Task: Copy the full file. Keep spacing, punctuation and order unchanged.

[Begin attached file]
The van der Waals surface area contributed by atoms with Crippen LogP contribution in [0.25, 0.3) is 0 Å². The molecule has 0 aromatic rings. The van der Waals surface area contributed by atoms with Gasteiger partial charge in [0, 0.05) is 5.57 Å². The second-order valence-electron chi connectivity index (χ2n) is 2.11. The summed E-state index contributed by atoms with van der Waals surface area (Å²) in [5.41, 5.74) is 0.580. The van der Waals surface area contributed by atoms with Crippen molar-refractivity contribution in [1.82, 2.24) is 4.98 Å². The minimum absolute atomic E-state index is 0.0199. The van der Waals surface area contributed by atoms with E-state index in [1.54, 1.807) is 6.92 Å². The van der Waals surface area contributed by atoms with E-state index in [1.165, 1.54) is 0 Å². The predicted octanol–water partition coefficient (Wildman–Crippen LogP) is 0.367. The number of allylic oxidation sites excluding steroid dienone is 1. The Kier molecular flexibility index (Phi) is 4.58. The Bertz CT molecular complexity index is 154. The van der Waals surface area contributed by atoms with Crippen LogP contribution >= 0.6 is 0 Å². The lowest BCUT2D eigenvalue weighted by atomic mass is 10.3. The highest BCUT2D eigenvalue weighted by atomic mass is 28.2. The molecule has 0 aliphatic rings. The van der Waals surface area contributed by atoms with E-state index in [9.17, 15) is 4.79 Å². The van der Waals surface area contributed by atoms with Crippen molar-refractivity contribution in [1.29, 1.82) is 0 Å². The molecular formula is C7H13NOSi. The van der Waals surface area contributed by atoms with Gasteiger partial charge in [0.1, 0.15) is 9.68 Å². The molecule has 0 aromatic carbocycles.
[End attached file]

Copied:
The van der Waals surface area contributed by atoms with Crippen LogP contribution in [0.25, 0.3) is 0 Å². The molecule has 0 aromatic rings. The van der Waals surface area contributed by atoms with Gasteiger partial charge in [0, 0.05) is 5.57 Å². The second-order valence-electron chi connectivity index (χ2n) is 2.11. The summed E-state index contributed by atoms with van der Waals surface area (Å²) in [5.41, 5.74) is 0.580. The van der Waals surface area contributed by atoms with Crippen molar-refractivity contribution in [1.82, 2.24) is 4.98 Å². The minimum absolute atomic E-state index is 0.0199. The van der Waals surface area contributed by atoms with E-state index in [1.54, 1.807) is 6.92 Å². The van der Waals surface area contributed by atoms with E-state index in [1.165, 1.54) is 0 Å². The predicted octanol–water partition coefficient (Wildman–Crippen LogP) is 0.367. The number of allylic oxidation sites excluding steroid dienone is 1. The Kier molecular flexibility index (Phi) is 4.58. The Bertz CT molecular complexity index is 154. The van der Waals surface area contributed by atoms with Crippen LogP contribution >= 0.6 is 0 Å². The lowest BCUT2D eigenvalue weighted by atomic mass is 10.3. The highest BCUT2D eigenvalue weighted by atomic mass is 28.2. The molecule has 0 aliphatic rings. The van der Waals surface area contributed by atoms with E-state index in [9.17, 15) is 4.79 Å². The van der Waals surface area contributed by atoms with Crippen molar-refractivity contribution in [1.29, 1.82) is 0 Å². The molecular formula is C7H13NOSi. The van der Waals surface area contributed by atoms with Gasteiger partial charge in [0.1, 0.15) is 9.68 Å². The molecule has 0 aromatic carbocycles.